The Euro problem

Brian Carney at the WSJ reports:

Seventeen years ago, Bernard Connolly foretold the misery that awaited the European Union. Given that he was an instrumental figure in the bureaucracy and publicly expressed his doubts in a book called “The Rotten Heart of Europe,” he was promptly fired. Mr. Connolly takes no pleasure now in having seen his prediction come true.

The solutions:

Two immediate solutions present themselves, Mr. Connolly says, neither appetizing. Either Germany pays “something like 10% of German GDP a year, every year, forever” to the crisis-hit countries to keep them in the . Or the economy gets so bad in Greece or Spain or elsewhere that voters finally say, ” ‘Well, we’ll chuck the whole lot of you out.’ Now, that’s not a very pleasant prospect.” He’s thinking specifically, in the chuck-’em-out scenario, about the rise of neo-fascists like the Golden Dawn faction in Greece.

The other “solution” is they leave the Eurozone.

Yet unemployment is close to 27% in Spain and Greece. The euro-zone economy shrank ever-faster throughout 2012. And—most important in Mr. Connolly’s view—the economic fundamentals in France are getting worse. This week France announced it would miss its deficit-reduction target for the year because of dimming growth prospects.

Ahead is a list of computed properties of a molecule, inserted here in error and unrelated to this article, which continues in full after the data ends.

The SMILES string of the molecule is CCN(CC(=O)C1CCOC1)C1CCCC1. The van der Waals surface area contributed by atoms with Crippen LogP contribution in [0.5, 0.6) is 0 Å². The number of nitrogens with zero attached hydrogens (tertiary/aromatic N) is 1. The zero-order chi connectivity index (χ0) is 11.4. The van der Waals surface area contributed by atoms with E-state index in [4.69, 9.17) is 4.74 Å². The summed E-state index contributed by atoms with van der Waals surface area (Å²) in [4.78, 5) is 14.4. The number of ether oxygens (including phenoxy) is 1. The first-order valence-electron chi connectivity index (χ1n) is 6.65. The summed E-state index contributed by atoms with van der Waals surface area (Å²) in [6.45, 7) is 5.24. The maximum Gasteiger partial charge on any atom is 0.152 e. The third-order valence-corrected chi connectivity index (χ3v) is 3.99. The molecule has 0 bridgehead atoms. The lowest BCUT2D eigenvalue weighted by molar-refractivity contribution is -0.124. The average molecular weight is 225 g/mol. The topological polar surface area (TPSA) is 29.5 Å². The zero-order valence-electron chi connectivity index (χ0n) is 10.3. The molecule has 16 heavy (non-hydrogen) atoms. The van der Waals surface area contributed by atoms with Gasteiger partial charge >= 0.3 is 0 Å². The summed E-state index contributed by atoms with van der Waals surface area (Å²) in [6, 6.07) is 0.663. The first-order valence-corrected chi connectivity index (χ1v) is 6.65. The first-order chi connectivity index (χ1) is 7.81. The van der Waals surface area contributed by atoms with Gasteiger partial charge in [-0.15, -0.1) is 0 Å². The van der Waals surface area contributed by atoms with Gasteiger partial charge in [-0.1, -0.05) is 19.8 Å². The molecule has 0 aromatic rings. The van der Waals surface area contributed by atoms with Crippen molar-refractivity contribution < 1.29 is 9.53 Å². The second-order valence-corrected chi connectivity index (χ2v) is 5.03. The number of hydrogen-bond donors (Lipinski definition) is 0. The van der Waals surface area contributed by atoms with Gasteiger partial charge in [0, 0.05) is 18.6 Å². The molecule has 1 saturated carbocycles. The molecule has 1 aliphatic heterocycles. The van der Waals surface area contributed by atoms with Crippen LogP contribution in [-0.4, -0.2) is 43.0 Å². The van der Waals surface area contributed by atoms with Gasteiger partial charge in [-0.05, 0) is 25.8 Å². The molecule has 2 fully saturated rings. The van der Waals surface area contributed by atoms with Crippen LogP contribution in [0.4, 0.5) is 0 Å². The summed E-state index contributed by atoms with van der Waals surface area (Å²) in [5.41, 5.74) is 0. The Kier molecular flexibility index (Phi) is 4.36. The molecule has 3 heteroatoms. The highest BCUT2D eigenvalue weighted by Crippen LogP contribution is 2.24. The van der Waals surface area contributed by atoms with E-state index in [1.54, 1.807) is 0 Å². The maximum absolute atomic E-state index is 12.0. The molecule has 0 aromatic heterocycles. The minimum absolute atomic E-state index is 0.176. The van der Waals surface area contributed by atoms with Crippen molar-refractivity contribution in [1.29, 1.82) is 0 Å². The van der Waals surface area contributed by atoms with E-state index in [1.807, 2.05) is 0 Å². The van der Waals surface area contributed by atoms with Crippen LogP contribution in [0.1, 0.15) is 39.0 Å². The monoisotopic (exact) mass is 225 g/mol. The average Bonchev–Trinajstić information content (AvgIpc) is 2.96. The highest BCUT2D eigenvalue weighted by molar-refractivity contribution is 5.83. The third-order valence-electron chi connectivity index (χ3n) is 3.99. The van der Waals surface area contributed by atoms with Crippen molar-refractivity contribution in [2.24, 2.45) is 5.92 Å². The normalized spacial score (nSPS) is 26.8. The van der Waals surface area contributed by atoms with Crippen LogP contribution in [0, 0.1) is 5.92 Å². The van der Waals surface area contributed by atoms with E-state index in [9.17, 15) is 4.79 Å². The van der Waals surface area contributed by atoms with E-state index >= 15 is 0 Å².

It’s one thing to bail out Greece or Ireland, Mr. Connolly says, but “if the Germans at some point think, ‘We’re going to have to bail out France, and on an ongoing, perpetual basis,’ will they do it? I don’t know. But that’s the question that has to be answered.”

Italy isn’t too flash either.

Which brings us back to the politics of the euro crisis. At some point, the people in the affected countries presumably will call a halt to the pain and sweep in a government willing to think the impossible—leaving the euro, for example.

To avoid that, Germany could well agree to pay for a transfer union, either believing that the transfers needn’t be permanent, or hoping they’d be less expensive than a euro break up. But, Mr. Connolly warns, once a mechanism is in place to transfer money from Germany to the current-account deficit countries, it’s only a matter of time before Germany is faced with the question of adding France to its list of dependents—something even Berlin may not be willing or able to afford.

I suspect Germany’s limit may come before even that.

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